- March 21, 2022 6:00 am
- by Aruthra
- March 21, 2022 6:00 am
- by Aruthra
Design validation is also referred to as product testing, design testing, usability testing, user testing, etc. It’s about the critically significant process of testing the design with real users in real scenarios to understand user concerns and usability issues.
Generally, this is done by monitoring your target audience as they navigate your website with the intention of flagging any potential issues and watching how they interact with your website as a whole. Design validation is like watching over someone’s shoulder while they use your application or website, except that you’ll be able to ask questions along the way and push them in the direction you want to explore.
In this blog, we’ll go through the basic and essential steps to properly test and validate product hypotheses and particular design decisions.
It is crucial to lay out a plan for the test; or else, you’ll end up wasting a lot of time. At a basic level, the plan must outline:
What’s being tested (features, functionalities, tasks)
How it’s going to be measured (the success or failure rate of the test in particular areas).
Let’s say you have to test a mobile app for a public transportation route planner and you have a group of target users in mind who usually travel everywhere by bus. During the testing session, go into specifics and try to find out from them if certain features and functionalities are user friendly - i.e., “apparent” (obvious to the user) and easy to use. Writing up the test plan, go through the prototype and jot down some questions like these:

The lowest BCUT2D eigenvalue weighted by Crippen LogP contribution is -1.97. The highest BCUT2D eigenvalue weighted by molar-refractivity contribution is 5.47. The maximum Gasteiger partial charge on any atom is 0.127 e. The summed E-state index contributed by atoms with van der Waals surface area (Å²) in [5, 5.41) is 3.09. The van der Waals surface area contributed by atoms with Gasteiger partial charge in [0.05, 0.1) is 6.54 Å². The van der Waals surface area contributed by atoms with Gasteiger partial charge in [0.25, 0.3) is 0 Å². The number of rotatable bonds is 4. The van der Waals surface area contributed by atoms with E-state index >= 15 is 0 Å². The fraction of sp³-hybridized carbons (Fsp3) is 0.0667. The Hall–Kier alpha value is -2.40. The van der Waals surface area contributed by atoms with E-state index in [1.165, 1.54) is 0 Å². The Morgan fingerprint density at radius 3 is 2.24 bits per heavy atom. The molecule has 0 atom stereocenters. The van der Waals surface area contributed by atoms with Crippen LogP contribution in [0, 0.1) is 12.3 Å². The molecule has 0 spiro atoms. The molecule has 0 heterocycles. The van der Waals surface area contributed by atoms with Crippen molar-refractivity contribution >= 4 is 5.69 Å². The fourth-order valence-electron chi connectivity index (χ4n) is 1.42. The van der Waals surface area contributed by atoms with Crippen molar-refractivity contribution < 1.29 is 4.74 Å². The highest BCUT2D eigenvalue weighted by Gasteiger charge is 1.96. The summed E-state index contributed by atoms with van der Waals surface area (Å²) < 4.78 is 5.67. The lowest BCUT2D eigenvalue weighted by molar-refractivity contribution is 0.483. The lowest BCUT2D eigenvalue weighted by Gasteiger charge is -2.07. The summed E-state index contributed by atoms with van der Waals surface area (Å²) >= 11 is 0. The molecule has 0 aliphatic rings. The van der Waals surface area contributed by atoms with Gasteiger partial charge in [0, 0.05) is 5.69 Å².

Can users plan their journey effectively and quickly?
Are they able to order tickets easily?
Are they able to reserve a seat?
Before the session begins, create a spreadsheet with five columns:
Column 1: The names of the participants.
Columns 2 to 4: three features of the application to be tested.
Column 5: if a participant struggles with using a particular feature, take note of it and write down the reason for the confusion.
Working with the spreadsheet, you can assess the success of your UX design. If ten people test three features, that makes for 45 (10x3) tasks.
Searching and hiring the right target audience is the key to all meaningful design validations. It is crucial to find unbiased users who wouldn’t just be “nice to you,” i.e., like everything they view. You shouldn’t deal with users that do not really know how to use the product properly because you need unbiased feedback - good or bad - to really get value out of the test.
Let us take e-banking platforms for example. Banks serve different age groups, from 18 to 80. These generations have different outlooks on life and technology. This is why you have to test your design with participants from various age brackets. 18-30, 30-45, and 45+ for example. You must have approximately five participants for every age group.
It is best to have at least 3 to 5 tests (remote or in-person). This should get you enough material for the first iteration. It is a good idea to schedule the tests with a 30 to 45 minutes break between them. You might find that you approached your design from an incorrect angle and you will be able to fix the largest issues on the spot before the next tester arrives.
You must always think of your target audience and how the product you’re working on affects their lives and pick test users accordingly. This will enable you to validate changes from various angles and get a more complete picture.
Avoid making the mistake of overlooking the testing environment. Make sure that your test environment is as close to the real surroundings where the product is expected to be used.